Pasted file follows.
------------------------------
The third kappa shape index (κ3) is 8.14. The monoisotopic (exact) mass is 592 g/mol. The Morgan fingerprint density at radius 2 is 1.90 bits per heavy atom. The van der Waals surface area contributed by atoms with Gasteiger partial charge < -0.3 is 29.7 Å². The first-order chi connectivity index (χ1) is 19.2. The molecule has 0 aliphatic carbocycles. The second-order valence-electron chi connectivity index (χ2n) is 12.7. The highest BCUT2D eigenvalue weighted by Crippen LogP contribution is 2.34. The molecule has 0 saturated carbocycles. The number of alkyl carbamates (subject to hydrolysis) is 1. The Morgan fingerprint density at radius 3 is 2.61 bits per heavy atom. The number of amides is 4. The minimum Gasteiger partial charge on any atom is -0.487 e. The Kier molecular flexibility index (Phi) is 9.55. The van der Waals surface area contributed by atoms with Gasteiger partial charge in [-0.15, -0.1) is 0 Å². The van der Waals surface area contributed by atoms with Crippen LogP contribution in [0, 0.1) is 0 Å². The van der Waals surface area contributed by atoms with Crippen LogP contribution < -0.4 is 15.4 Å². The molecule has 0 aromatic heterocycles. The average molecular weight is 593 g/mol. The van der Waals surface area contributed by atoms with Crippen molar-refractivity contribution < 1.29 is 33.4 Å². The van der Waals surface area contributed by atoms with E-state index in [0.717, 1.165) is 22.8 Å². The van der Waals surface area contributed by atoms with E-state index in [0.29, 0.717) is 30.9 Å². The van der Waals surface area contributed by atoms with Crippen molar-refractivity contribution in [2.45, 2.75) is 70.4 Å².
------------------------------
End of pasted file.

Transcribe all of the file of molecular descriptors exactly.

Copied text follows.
The third kappa shape index (κ3) is 8.14. The monoisotopic (exact) mass is 592 g/mol. The Morgan fingerprint density at radius 2 is 1.90 bits per heavy atom. The van der Waals surface area contributed by atoms with Gasteiger partial charge < -0.3 is 29.7 Å². The first-order chi connectivity index (χ1) is 19.2. The molecule has 0 aliphatic carbocycles. The second-order valence-electron chi connectivity index (χ2n) is 12.7. The highest BCUT2D eigenvalue weighted by Crippen LogP contribution is 2.34. The molecule has 0 saturated carbocycles. The number of alkyl carbamates (subject to hydrolysis) is 1. The Morgan fingerprint density at radius 3 is 2.61 bits per heavy atom. The number of amides is 4. The minimum Gasteiger partial charge on any atom is -0.487 e. The Kier molecular flexibility index (Phi) is 9.55. The van der Waals surface area contributed by atoms with Gasteiger partial charge in [-0.15, -0.1) is 0 Å². The van der Waals surface area contributed by atoms with Crippen LogP contribution in [0, 0.1) is 0 Å². The van der Waals surface area contributed by atoms with Crippen LogP contribution < -0.4 is 15.4 Å². The molecule has 0 aromatic heterocycles. The average molecular weight is 593 g/mol. The van der Waals surface area contributed by atoms with Crippen molar-refractivity contribution < 1.29 is 33.4 Å². The van der Waals surface area contributed by atoms with E-state index in [0.717, 1.165) is 22.8 Å². The van der Waals surface area contributed by atoms with E-state index in [0.29, 0.717) is 30.9 Å². The van der Waals surface area contributed by atoms with Crippen molar-refractivity contribution in [2.45, 2.75) is 70.4 Å².